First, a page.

Purple Hairstreak caterpillar found in Hazel nut shell

View of Hazel nut shells with one half shell containing a pre-pupal caterpillar
Pre-pupal Purple hairstreak caterpillar found in a half shell of a Hazel nut Photo: Wren Franklin

Wren Franklin has sent us an amazing picture of a Purple Hairstreak caterpillar found in a Hazel nut shell by his three and a half year old son.

Purple Hairstreaks, though not uncommon, are often overlooked.  As an adult they spend the majority of their lives high above the ground in Oak and Ash trees where they are usually seen as little more than silvery flecks and silhouettes against a summer sky.  However, although adult, egg and larvae are largely arboreal the final instar caterpillar descends from the tree to pupate at ground level.  Imagine my surprise when, on a recent woodland walk near Milton Abbas, my three and a half year old son eagerly presented me with a fist full of Hazel nut treasure and nestled neatly in a half shell was a pre-pupal Purple Hairstreak caterpillar.

What are the chances? After a good look and a few photographs we positioned the shells back where they had been found – on a stump, below under story Hazel, beneath high canopy mature Oaks.   The literature sheds some light on the pupation of this species. Firstly, we can tell that the caterpillar in the nut shell is close to pupation due to the absence of the chevron markings that are so striking during the third and fourth instars (seen in the image of the only other Purple Hairstreak caterpillar I have seen away from Oak foliage).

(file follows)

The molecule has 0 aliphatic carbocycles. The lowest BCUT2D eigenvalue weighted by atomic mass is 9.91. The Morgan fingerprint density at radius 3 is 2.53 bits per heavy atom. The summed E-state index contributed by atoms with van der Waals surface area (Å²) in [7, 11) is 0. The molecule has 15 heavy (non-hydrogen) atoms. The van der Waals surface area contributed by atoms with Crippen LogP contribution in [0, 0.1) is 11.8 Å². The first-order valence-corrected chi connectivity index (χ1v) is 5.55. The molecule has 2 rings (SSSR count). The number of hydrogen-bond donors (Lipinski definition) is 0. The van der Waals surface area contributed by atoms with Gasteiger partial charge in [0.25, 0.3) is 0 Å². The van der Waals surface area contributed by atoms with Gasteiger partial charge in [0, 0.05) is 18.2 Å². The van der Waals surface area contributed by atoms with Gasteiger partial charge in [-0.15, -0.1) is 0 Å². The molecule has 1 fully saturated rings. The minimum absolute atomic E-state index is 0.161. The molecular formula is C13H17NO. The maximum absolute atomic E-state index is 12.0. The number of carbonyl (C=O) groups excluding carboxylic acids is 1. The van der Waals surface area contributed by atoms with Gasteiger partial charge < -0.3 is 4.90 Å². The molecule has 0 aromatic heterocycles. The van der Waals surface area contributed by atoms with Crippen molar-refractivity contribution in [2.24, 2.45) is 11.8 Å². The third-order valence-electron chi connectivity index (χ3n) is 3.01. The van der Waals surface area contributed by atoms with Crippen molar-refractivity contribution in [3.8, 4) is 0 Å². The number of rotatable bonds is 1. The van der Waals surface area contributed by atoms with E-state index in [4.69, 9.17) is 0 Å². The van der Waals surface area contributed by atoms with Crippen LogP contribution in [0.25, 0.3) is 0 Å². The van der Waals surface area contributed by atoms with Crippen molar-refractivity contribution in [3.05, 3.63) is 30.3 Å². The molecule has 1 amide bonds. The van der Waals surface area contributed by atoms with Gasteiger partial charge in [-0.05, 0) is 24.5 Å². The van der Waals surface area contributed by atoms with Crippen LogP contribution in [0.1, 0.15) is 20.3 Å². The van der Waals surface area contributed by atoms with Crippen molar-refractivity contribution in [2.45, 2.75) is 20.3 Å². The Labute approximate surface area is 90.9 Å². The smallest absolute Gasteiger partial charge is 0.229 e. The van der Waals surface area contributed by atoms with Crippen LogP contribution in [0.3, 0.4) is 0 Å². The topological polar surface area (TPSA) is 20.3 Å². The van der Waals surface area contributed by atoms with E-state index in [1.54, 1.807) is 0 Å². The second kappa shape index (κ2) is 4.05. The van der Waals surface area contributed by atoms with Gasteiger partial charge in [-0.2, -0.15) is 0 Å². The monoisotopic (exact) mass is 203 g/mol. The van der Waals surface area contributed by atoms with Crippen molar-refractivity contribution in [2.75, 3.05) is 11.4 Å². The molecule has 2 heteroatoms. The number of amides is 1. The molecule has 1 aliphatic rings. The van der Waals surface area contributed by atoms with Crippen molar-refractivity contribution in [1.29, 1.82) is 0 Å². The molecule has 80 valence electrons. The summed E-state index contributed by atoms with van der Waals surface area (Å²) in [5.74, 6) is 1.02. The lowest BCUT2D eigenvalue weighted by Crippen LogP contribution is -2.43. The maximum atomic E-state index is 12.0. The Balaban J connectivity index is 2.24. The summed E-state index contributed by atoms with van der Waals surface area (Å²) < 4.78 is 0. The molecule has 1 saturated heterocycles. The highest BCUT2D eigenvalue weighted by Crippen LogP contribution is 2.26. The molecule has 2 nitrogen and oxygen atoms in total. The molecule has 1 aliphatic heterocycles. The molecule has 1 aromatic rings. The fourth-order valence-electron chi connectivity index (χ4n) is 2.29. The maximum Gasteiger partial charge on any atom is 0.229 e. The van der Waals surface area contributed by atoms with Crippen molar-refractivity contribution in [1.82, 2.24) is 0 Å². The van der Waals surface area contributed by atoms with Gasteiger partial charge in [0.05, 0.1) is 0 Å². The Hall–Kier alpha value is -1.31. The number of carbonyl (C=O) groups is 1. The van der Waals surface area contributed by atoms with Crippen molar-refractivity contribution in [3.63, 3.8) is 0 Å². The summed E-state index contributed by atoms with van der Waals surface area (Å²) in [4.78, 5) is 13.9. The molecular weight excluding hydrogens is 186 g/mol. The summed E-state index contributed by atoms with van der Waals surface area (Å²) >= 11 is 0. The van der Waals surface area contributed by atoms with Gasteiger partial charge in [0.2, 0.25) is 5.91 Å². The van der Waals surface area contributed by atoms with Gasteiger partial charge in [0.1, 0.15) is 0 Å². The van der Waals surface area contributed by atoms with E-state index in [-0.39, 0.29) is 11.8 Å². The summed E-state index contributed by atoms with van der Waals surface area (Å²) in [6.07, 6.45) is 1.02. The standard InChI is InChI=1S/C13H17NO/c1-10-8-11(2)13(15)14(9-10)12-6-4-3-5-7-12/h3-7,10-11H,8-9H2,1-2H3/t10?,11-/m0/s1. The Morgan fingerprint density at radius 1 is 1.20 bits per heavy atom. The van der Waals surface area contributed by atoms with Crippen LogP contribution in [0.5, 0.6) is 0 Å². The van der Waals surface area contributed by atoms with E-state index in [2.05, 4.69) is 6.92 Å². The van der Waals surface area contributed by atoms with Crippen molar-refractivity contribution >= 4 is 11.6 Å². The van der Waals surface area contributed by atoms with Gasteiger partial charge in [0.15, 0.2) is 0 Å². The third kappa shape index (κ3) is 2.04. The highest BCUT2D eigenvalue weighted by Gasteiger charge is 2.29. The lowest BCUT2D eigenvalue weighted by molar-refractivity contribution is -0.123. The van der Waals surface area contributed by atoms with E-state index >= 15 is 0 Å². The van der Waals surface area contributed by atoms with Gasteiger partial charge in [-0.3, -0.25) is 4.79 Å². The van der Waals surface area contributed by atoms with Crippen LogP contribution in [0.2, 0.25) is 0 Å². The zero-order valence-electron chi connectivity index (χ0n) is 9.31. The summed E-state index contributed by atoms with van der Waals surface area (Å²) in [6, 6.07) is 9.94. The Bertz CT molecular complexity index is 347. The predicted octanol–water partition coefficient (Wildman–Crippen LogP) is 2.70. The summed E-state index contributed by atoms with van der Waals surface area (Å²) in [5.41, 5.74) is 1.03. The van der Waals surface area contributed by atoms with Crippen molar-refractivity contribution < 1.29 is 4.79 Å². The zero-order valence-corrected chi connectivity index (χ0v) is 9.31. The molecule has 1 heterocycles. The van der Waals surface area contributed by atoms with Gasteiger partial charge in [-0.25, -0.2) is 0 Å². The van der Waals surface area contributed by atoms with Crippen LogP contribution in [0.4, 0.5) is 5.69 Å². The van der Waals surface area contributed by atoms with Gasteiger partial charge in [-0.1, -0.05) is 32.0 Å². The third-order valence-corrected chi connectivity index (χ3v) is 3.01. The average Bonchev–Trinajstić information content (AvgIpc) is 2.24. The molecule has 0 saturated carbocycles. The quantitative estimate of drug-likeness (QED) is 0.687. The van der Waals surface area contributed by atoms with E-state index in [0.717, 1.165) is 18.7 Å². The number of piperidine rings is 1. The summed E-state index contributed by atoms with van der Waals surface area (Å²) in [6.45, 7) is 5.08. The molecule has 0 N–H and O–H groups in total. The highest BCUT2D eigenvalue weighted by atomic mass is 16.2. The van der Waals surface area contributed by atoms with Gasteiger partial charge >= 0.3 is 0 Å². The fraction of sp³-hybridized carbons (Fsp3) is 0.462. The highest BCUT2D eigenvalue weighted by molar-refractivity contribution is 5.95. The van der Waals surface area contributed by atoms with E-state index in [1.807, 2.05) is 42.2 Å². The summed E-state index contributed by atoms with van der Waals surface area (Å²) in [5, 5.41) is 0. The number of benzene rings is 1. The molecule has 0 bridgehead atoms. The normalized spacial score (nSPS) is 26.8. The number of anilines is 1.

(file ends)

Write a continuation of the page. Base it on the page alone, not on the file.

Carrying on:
It is also known that this species has an association with ants, with Jeremy Thomas reporting finding pupae in ant nests near the base of Oak trees.  I wonder what percentage of caterpillars are found by ants and how many successfully pupate and avoid predation elsewhere.  Certainly donning a wooden suit of armour appears a good strategy.

Remember to cast your gaze up to the top of any sun-bathed Oak on late afternoons during late June and early July to catch a glimpse of one of our more easily missed butterfly species.       

This article was written for us by Wren Franklin and we would like to record our thanks to him for this.

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